The rulers, they answered.
What, they then asked themselves, did the rulers have, what was the essence of their eminent position?
Their daulat, they then replied to their own question.
So if this strange old thing that the Malay rulers had and have, their daulat, is the essence of their royal eminence — of the stature of kings and monarchs with sovereign standing or pretensions — and if a modern word for “sovereignty” needs to be created in Malay, then (so they reasoned, and it was quite “natural” to do so) we may adapt, extend and use the familiar idea of daulat — now in a more abstract form as an “abstract noun” — to denote the abstract idea or notion of “sovereignty”.
And so they did.
Hence the term kedaulatan. It seemed a natural, sensible and obvious course for modern “linguistic engineers” to follow.
And it is.
It is, so long as people understand and remember what is going on here, what they did, what has happened in the modernization of the Malay language and “thought-world”.
So long as they recall how, and why, the modern jurisprudential concept of kedaulatan — meaning “sovereignty” as we modern people now understand and use that term — was generated from ancient regional ideas of the personal royal daulat or sanctity with its origins in earlier Hindu-Buddhist times and terms, in ideas of sakti.
There is no problem here so long as people remember (and, unfortunately, the heroic “new royalist” spokesmen do not) that daulat and kedaulatan are two very different things, or ideas, grounded in two very different, and distinctively different, and mutually incommensurate “thought–worlds” or “conceptual universes”.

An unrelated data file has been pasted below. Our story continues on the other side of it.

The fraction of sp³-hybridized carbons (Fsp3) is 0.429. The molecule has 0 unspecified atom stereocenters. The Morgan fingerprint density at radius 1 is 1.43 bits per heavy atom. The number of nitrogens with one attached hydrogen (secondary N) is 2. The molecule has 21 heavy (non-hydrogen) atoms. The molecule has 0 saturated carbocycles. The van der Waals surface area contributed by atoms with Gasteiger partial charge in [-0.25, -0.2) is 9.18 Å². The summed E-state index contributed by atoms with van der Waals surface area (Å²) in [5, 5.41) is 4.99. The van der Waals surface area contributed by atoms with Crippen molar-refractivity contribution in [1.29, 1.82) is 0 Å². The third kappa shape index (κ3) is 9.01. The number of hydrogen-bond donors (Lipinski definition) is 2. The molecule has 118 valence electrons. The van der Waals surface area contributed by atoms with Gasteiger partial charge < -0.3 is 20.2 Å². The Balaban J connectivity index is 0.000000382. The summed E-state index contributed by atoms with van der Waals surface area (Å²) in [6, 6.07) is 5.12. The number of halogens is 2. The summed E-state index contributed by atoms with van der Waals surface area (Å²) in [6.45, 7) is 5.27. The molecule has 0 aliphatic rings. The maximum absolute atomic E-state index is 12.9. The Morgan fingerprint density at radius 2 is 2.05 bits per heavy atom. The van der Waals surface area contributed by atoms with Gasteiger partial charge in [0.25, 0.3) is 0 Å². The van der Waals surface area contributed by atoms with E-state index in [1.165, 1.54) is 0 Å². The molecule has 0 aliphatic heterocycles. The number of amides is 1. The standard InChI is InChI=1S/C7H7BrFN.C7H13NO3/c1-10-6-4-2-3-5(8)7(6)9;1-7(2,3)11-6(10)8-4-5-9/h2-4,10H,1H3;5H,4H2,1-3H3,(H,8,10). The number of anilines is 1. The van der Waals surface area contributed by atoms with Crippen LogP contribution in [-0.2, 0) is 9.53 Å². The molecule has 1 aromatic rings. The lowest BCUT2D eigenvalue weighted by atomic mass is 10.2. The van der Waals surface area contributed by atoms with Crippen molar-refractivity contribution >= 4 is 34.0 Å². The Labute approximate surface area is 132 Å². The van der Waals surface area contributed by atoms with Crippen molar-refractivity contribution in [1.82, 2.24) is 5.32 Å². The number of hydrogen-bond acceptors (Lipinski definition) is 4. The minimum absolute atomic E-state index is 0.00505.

No problem will arise, when people are tempted to draw simple inferences from one term to the other — such as, from the continuity and survival of ideas of daulat to presumed constitutional facts and clear jurisprudential conclusions about the nature and location of “sovereignty” — so long as they recall that these are two different things.
So long as they recall that the two distinct ideas happen to hang and come together as a result of a kind of linguistic accident, by means of a contingent linguistic association.
To put the two unthinkingly together and work from there is to be trapped, ensnared and beguiled by the all too easily misleading consequences of what some philosophers term a “false identification”.
[To be continued in Part 2, with a presentation of the original argument.]
Clive Kessler is Emeritus Professor of Sociology & Anthropology at The University of New South Wales in Sydney. Throughout the 1970s he taught courses, both undergraduate and postgraduate, about the Southeast Asian world and regional cultural history at Columbia University, New York. This article is based on Clive Kessler’s paper, “Daulat, kedaulatan and sovereignty: Authority, legitimacy, constitutionalism and modernity in the Malay world.”